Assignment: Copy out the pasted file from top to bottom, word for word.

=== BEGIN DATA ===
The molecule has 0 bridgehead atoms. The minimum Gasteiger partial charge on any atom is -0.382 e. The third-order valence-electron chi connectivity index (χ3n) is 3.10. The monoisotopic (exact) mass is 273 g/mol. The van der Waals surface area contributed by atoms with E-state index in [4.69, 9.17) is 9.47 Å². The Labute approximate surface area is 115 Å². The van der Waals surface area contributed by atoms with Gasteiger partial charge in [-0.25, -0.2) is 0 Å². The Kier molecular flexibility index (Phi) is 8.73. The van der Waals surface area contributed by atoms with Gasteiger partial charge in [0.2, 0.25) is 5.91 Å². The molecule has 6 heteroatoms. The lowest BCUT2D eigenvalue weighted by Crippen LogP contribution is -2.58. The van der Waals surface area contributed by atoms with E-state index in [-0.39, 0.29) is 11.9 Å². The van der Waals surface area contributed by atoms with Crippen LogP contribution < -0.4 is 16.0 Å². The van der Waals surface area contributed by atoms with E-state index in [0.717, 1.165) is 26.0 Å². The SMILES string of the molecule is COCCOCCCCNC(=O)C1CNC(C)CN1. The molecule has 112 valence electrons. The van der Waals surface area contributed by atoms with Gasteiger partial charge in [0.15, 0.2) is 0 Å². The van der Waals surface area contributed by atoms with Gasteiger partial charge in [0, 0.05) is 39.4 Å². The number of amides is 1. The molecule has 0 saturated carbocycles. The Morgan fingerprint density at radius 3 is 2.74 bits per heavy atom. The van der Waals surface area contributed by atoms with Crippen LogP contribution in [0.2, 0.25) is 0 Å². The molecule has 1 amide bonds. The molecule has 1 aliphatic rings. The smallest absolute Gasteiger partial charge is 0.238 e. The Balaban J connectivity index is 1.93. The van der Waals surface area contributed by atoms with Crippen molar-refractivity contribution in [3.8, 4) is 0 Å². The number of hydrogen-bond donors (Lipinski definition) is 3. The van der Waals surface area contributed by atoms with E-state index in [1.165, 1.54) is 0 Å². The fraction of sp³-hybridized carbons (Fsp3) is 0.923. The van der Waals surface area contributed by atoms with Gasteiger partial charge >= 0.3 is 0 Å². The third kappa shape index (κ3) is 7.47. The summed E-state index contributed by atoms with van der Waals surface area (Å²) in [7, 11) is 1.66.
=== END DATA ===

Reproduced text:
The molecule has 0 bridgehead atoms. The minimum Gasteiger partial charge on any atom is -0.382 e. The third-order valence-electron chi connectivity index (χ3n) is 3.10. The monoisotopic (exact) mass is 273 g/mol. The van der Waals surface area contributed by atoms with E-state index in [4.69, 9.17) is 9.47 Å². The Labute approximate surface area is 115 Å². The van der Waals surface area contributed by atoms with Gasteiger partial charge in [-0.25, -0.2) is 0 Å². The Kier molecular flexibility index (Phi) is 8.73. The van der Waals surface area contributed by atoms with Gasteiger partial charge in [0.2, 0.25) is 5.91 Å². The molecule has 6 heteroatoms. The lowest BCUT2D eigenvalue weighted by Crippen LogP contribution is -2.58. The van der Waals surface area contributed by atoms with E-state index in [-0.39, 0.29) is 11.9 Å². The van der Waals surface area contributed by atoms with Crippen LogP contribution < -0.4 is 16.0 Å². The van der Waals surface area contributed by atoms with E-state index in [0.717, 1.165) is 26.0 Å². The SMILES string of the molecule is COCCOCCCCNC(=O)C1CNC(C)CN1. The molecule has 112 valence electrons. The van der Waals surface area contributed by atoms with Gasteiger partial charge in [0.15, 0.2) is 0 Å². The van der Waals surface area contributed by atoms with Gasteiger partial charge in [0, 0.05) is 39.4 Å². The number of amides is 1. The molecule has 0 saturated carbocycles. The Morgan fingerprint density at radius 3 is 2.74 bits per heavy atom. The van der Waals surface area contributed by atoms with Crippen LogP contribution in [0.2, 0.25) is 0 Å². The molecule has 1 amide bonds. The molecule has 1 aliphatic rings. The smallest absolute Gasteiger partial charge is 0.238 e. The Balaban J connectivity index is 1.93. The van der Waals surface area contributed by atoms with Crippen molar-refractivity contribution in [3.8, 4) is 0 Å². The number of hydrogen-bond donors (Lipinski definition) is 3. The van der Waals surface area contributed by atoms with E-state index in [1.165, 1.54) is 0 Å². The fraction of sp³-hybridized carbons (Fsp3) is 0.923. The van der Waals surface area contributed by atoms with Gasteiger partial charge >= 0.3 is 0 Å². The third kappa shape index (κ3) is 7.47. The summed E-state index contributed by atoms with van der Waals surface area (Å²) in [7, 11) is 1.66.